Android P MAC Randomisation: A GlobalReach Technology Assessment

Chris Spencer, Group Chief Security Officer, GlobalReach Technology

A number of new changes are being introduced within Android P of which two are associated with Wi-Fi. GlobalReach Technology has been briefing customers about one change, MAC address randomisation, a new privacy guard feature being introduced in Android P called ‘Connected MAC Randomisation’.

This GlobalReach briefing is available to our close partners to inform them about the changes, and to and raise awareness of this upcoming Android feature that could impact their current or planned Wi-Fi solution.

The GlobalReach Odyssys AAA+ platform already supports the changes needed to allow operators to create a stable usable Wi-Fi solution. Speak to us about your individual use case, and how it can be changed or adapted to support this upcoming Android change.

Currently, iOS and Android will anonymise the MAC during probe requests but still use the true hardware MAC address when connecting to the network. In the Android P new development release, Android plans to create a unique, anonymous MAC for each SSID that the device connects to:

  • Connected mode randomisation is a developer feature only and would be default off for Android P. Our (Google) main goal this year is to get a soak time in the industry and get feedback from partners such as yourself who depend on MAC address identifier. It gives time for the ecosystem to adapt to new behavior once we roll out in subsequent releases as the default behaviour.
  • In O, we (Google) released Probe mode randomisation, which randomised the MAC address while scanning for new networks. For P, we are going to create a persistent MAC address per SSID. So for enterprise use-case, you would see the device show up with the same mac address every time it connects to your network. (Source: Android Development Team Liaison Officer).

During one discussion with the Android team, we were made aware of one important note. If the user forcefully forgets the network and removes that network’s Wi-Fi settings, then reconnects, a new MAC address is created for the SSID. Thus, operators will no longer be able to use the MAC as a reliable unique identifier for the device.

Wi-Fi Industry Implications

We’ve identified that the following are potential impacts to existing systems and Wi-Fi solutions:

  • It will not be possible to use MAC address that has attached to the private network to block that MAC from connecting to public Wi-Fi in own home (carriers)
  • If a subscriber forgets the network as stated above, they will have to re-register for a service that is based on MAC address recognition.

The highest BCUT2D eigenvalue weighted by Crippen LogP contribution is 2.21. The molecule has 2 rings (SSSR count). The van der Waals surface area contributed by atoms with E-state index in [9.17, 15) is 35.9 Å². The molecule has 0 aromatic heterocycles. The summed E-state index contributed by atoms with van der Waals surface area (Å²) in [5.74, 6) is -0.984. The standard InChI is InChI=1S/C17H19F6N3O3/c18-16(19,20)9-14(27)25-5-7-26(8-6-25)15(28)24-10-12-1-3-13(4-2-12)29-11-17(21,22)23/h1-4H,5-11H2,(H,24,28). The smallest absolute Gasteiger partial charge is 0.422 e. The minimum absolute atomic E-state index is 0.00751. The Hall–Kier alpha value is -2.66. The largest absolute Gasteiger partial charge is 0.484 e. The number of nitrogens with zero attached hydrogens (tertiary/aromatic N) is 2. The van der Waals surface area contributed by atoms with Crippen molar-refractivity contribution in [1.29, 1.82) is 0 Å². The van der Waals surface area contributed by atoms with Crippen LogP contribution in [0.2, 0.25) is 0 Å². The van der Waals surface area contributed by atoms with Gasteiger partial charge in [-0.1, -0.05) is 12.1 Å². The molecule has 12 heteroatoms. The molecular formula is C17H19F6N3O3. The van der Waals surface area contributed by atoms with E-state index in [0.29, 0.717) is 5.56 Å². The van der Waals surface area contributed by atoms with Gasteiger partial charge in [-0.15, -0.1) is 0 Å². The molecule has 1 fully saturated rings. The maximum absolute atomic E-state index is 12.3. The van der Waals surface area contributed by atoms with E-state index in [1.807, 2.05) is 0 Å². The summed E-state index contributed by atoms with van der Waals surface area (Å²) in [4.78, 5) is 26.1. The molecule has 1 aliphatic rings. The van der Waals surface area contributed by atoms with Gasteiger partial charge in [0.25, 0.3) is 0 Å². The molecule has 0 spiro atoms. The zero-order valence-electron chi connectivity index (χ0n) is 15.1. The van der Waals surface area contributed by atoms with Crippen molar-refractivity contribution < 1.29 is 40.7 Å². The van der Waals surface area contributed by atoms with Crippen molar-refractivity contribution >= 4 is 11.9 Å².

• Customers that change MACs will have to re-sign in and register new device (which could be filling up their account’s device concurrency limits)
  • Android’s connectivity manager creates a profile on the fly. Creating a new MAC with every connection will fail or will mean having to use WISPr for open connections
  • Some clients rely on a stored authorised MAC (hashed) address list to connect users quickly to open hotspots without authentication (returning users)
  • Pay-per-use customers have their PPU pass associated with a MAC. If it changes there is no way to transfer that pass to another MAC (an alternative solution for this is already possible within the GlobalReach AAA, such as issuing a session code that they could re-enter to gain back the purchased package)
  • Freemium Wi-Fi subscribers can more easily create a new MAC that will allow them to create a duplicate account and get another free session or allowance.
  • MAC randomisation could result in duplication of a real registered MAC address, creating a spoofing scenario (theft of service, erroneous attribution). NB: We’ve asked for more clarity from Google. Currently, it is not known what the scope of the randomisation is.
  • Analytics that rely on the ability to identify a unique device, and have that identifier remain consistent over time, will be affected

Beta Available

As of the time of creating this document, Android P Developer Build R2 (Build PPP2.180412.013), is available. Some small edge cases could be seen prior to the official release with developers testing this release.

Update: June 2018

Google has issued an updated statement: In Android P, MAC Randomisation will be OFF by default to give the industry time to adapt to this change. However, it also warns that by release Q (due 2019), this feature will be enabled by default for everyone, though users wishing to turn this feature on in P may do so within their Wi-Fi settings.

Why Randomise the Device MAC Address?

The primary reason for this is client privacy, the aim and thought behind this is to stop data sets from different networks being combined to create a profiled user without the users’ consent.

Disclaimer: Accuracy

All information contained in this document was correct at the time of publication, GlobalReach has members on the liaison committees working with the Google Android team.

Dr Chris Spencer, GlobalReach Technology, sits on the industry feedback review panel. Please relay questions to the panel through Chris.

Google has not stated when P will become a public release, but typically a new public carrier code base and AOSP are released around August/September. More information will be shared as the Android team releases answers to questions that have been raised.